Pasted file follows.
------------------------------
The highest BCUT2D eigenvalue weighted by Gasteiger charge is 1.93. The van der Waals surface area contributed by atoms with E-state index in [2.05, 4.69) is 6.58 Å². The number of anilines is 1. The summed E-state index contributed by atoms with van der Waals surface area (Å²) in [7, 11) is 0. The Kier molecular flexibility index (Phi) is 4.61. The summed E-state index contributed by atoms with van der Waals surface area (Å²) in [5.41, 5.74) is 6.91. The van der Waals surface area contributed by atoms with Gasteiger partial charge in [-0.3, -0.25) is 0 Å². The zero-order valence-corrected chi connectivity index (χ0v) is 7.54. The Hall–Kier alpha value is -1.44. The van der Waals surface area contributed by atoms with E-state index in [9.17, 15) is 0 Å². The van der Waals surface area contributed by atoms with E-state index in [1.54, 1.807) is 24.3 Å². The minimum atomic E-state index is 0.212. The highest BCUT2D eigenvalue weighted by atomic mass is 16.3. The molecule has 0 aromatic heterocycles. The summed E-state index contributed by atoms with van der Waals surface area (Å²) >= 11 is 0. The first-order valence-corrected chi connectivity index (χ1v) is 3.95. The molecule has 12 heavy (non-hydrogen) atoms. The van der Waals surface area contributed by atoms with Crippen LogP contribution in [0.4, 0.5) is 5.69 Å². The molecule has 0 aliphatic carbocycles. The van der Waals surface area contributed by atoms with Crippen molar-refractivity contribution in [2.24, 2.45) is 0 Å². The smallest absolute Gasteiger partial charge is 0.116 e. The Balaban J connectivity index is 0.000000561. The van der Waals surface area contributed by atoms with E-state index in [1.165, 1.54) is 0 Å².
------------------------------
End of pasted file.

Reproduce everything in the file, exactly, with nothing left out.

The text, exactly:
The highest BCUT2D eigenvalue weighted by Gasteiger charge is 1.93. The van der Waals surface area contributed by atoms with E-state index in [2.05, 4.69) is 6.58 Å². The number of anilines is 1. The summed E-state index contributed by atoms with van der Waals surface area (Å²) in [7, 11) is 0. The Kier molecular flexibility index (Phi) is 4.61. The summed E-state index contributed by atoms with van der Waals surface area (Å²) in [5.41, 5.74) is 6.91. The van der Waals surface area contributed by atoms with Gasteiger partial charge in [-0.3, -0.25) is 0 Å². The zero-order valence-corrected chi connectivity index (χ0v) is 7.54. The Hall–Kier alpha value is -1.44. The van der Waals surface area contributed by atoms with E-state index in [9.17, 15) is 0 Å². The van der Waals surface area contributed by atoms with E-state index in [1.54, 1.807) is 24.3 Å². The minimum atomic E-state index is 0.212. The highest BCUT2D eigenvalue weighted by atomic mass is 16.3. The molecule has 0 aromatic heterocycles. The summed E-state index contributed by atoms with van der Waals surface area (Å²) >= 11 is 0. The first-order valence-corrected chi connectivity index (χ1v) is 3.95. The molecule has 12 heavy (non-hydrogen) atoms. The van der Waals surface area contributed by atoms with Crippen LogP contribution in [0.4, 0.5) is 5.69 Å². The molecule has 0 aliphatic carbocycles. The van der Waals surface area contributed by atoms with Crippen molar-refractivity contribution in [2.24, 2.45) is 0 Å². The smallest absolute Gasteiger partial charge is 0.116 e. The Balaban J connectivity index is 0.000000561. The van der Waals surface area contributed by atoms with E-state index in [1.165, 1.54) is 0 Å².